It was the kind of oversight that would have hounded Kapler in Philadelphia, where he once called for a reliever who hadn’t warmed up, or in his first season in San Francisco when he took stinging criticism for an illegal mound visit that forced Tyler Rogers to face another batter.
This might not be the most challenging month of Kapler’s time in San Francisco — competing in a quasi-bubble with health and safety protocols in 2020 was plenty stressful — but this is the choppiest it’s gotten between the lines. These are the times when managers are tested and scrutinized.
And he’d just made a decision that backfired.
But winning is a powerful force. It mattered that the Giants won a franchise-record 107 games under Kapler last season. And it mattered that they won Monday night. Casali’s home run cashed in the automatic runner in the 10th inning and the Phillies could only plate theirs with a sacrifice fly as the Giants prevailed.
Kapler had to laugh in the postgame manager’s office. If Donovan Walton had walked to start the 10th, Casali would’ve gotten the bunt sign.
“That would have been a bad decision, clearly,” he said, smiling.
The decision to stick with Webb wasn’t clearly bad. He had thrown 98 pitches and was cruising. He was still as solid a bet as anyone on the Giants staff to suppress home runs. And as orthodox as it’s become for managers to avoid the penalty of letting a pitcher face a lineup for the third time, there’s actually a statistical case to be made that it becomes an advantage when pitchers face a batter for the fourth time.
But mostly, it was about trusting an ace. Even while making a decision that did not pan out, Kapler might have enhanced his reputation within the Giants clubhouse.
“He should 100 percent get that opportunity,” Casali said of Webb. “I didn’t know if they would let him do it. It’s more about earning the right to do it.”
“Webby’s our guy, do you know?” left-hander Alex Wood said. “If they were going to let anybody go out for the ninth, that was the time. And we love seeing it. Guys love seeing their ace go back out there.”
“He wanted it. He deserved it,” said Wilmer Flores, whose two-run homer tied it in the sixth. “I think he had the right to ask for one more inning. We support it. Everybody was behind him. He’s earned the right, and if it happens again, he should go out there.”
The questions in the postgame manager’s office bent toward an expected narrative. The feel-based decision to stick with Webb wasn’t something Kapler would have done in Philadelphia, right? Have some of his analytical edges softened a bit? Is he just a different guy now?
In 2019, Kapler’s final season in Philadelphia, only three major-league managers allowed a starting pitcher to face a batter for the fourth time more often than he did. Kapler did not limit his trust in him to an ace like Aaron Nola, either. He let Jerad Eickhoff face a hitter for a fourth time. He let Drew Smyly, Nick Pivetta, Zach Eflin and Jake Arrieta do it, too.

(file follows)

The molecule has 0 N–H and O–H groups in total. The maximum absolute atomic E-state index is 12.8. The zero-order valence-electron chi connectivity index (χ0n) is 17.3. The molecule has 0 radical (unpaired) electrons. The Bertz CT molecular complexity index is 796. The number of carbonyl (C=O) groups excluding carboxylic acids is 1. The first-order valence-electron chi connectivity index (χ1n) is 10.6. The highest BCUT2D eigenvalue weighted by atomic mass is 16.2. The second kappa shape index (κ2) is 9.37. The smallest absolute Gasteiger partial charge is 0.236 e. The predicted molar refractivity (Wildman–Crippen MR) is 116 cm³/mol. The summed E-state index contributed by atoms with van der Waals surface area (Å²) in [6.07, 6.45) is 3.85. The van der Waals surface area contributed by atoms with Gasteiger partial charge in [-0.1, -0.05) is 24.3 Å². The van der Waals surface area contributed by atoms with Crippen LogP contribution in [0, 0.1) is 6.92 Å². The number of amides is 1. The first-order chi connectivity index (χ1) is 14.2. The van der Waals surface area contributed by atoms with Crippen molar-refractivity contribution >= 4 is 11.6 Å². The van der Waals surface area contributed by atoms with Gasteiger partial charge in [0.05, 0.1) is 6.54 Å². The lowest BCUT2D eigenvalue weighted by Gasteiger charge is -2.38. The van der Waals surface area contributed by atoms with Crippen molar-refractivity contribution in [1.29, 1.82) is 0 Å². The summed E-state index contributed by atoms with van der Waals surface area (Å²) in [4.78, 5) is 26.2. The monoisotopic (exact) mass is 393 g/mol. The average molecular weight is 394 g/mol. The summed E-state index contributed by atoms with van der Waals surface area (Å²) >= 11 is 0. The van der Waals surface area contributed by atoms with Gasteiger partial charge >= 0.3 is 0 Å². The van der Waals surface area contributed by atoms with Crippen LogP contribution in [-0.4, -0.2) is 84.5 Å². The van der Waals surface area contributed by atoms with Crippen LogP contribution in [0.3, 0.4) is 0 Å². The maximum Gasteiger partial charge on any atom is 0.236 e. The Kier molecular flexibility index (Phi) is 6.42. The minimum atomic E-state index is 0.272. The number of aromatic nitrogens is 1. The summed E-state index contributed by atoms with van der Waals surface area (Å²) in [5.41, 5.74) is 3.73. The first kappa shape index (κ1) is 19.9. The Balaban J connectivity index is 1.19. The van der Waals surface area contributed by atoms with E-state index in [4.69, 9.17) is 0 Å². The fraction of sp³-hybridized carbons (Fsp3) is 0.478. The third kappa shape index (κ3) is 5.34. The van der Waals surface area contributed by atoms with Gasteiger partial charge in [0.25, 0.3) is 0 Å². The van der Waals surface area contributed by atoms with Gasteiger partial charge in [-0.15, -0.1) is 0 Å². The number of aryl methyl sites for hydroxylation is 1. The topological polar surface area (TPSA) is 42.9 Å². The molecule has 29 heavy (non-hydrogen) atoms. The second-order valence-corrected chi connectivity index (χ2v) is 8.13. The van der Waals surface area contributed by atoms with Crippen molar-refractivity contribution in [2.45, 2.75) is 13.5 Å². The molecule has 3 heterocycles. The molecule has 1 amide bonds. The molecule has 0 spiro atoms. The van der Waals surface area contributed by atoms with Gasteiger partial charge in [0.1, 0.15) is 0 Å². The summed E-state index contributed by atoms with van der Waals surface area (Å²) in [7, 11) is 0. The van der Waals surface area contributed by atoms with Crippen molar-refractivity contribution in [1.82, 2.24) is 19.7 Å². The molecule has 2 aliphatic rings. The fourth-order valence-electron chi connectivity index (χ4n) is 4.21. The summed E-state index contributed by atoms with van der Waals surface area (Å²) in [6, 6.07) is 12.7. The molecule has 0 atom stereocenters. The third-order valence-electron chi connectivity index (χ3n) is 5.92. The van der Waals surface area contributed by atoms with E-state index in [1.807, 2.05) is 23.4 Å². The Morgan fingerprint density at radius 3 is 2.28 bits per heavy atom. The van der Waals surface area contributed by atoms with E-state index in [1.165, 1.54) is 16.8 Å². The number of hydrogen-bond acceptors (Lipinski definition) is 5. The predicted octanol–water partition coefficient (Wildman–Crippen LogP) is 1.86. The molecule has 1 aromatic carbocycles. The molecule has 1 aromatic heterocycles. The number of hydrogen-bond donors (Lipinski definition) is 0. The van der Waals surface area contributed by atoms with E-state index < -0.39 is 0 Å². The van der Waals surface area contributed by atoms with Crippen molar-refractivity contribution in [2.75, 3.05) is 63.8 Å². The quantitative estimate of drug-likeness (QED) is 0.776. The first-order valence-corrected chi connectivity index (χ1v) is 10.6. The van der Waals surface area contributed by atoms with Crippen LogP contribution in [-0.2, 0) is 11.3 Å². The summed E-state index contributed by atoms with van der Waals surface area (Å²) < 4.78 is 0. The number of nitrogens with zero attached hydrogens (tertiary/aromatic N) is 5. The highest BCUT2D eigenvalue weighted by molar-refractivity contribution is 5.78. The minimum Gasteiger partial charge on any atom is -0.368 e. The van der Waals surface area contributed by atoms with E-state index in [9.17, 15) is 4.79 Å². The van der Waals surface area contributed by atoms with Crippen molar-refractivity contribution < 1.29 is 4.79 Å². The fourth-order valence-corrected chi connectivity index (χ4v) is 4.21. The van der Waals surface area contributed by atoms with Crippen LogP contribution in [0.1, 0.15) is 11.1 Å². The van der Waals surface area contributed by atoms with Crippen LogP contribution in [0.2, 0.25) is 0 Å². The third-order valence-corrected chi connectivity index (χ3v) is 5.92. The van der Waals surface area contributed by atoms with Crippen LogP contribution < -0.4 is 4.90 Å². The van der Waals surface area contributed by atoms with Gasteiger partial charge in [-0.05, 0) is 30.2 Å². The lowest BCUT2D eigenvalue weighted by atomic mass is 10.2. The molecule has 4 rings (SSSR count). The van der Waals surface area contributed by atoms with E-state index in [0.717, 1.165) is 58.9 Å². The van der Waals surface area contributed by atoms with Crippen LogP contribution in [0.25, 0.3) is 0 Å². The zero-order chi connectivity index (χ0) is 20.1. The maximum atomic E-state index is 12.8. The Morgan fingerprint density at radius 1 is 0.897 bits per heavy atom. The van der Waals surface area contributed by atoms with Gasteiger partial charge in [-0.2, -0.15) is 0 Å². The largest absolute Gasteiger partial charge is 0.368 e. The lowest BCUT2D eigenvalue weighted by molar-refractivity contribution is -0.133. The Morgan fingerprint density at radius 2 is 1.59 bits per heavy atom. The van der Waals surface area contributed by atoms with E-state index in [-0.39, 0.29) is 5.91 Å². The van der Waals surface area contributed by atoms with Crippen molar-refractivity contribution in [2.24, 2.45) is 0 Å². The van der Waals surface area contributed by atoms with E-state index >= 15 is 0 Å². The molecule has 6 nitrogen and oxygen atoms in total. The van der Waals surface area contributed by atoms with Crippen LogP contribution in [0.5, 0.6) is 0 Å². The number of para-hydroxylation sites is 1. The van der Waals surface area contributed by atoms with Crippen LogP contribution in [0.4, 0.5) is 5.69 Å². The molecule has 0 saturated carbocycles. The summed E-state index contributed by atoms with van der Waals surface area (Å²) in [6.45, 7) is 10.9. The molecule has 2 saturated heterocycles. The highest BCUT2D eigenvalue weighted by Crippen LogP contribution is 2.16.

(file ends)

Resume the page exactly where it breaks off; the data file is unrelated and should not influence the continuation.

It’s so easy to write the story that Kapler has changed from his time in Philadelphia to now. The actual story might be how everything has changed around him.
He works for a different front office that has no visible fractures between upper management and ownership. He has a different group of players who fully buy into the system because they’ve seen it work. He is in a different city where he might feel more comfortable expressing himself and using his public platform. He can grasp the lightning rod of the national anthem in an effort to create awareness and mobilize change and feel assurance that his organization will support him.
“The way I see it,” he said, “anything that sparks thoughtful conversation is good.”
Kapler wrote Monday that he will be donating to Everytown, an organization that seeks to end gun violence, and Heart & Armor, an organization that promotes veteran health and community re-engagement. He said he felt strongly about the work both organizations are doing.
“I feel they are worth a click and a look (for people to see) if those are good organizations to support,” he said. “I personally do.”
It’s easy to forget, but when Kapler visited Philadelphia for the first time as the Giants’ manager last year, it was early in the season. Ballparks were operating with distancing protocols and reduced capacities. All media availability was over video call. Monday afternoon was the first time Kapler walked into the visiting dugout during batting practice here and was confronted by a sweaty assemblage of reporters.
When a local columnist pressed Kapler on his time here, and how his perspectives might have changed, he responded with a story. He recalled the recent exchange at home plate lineup. The umpire looked at the opposing manager and said, “You’re old school.” Then he looked at Kapler and said, “You’re a blend.”
Something in the moment compelled Kapler to push back. He told the umpire that the old-school manager was more of a blend, too.
“And then I realized that … we’re all kind of blends?” Kapler said Monday. “Just, we’re somewhere on the spectrum. In Philadelphia, I was a blend of numbers and feel. And maybe I’ve gotten closer to the feel side with the Giants. But it’s not much, man.
“We’re all a little bit of everything.”
And there you have it. The manager whose introductory news conference set a record for use of the word “polarizing” is telling us: We don’t have to see the world that way.
(Photo of Logan Webb: Rich Schultz/Getty Images)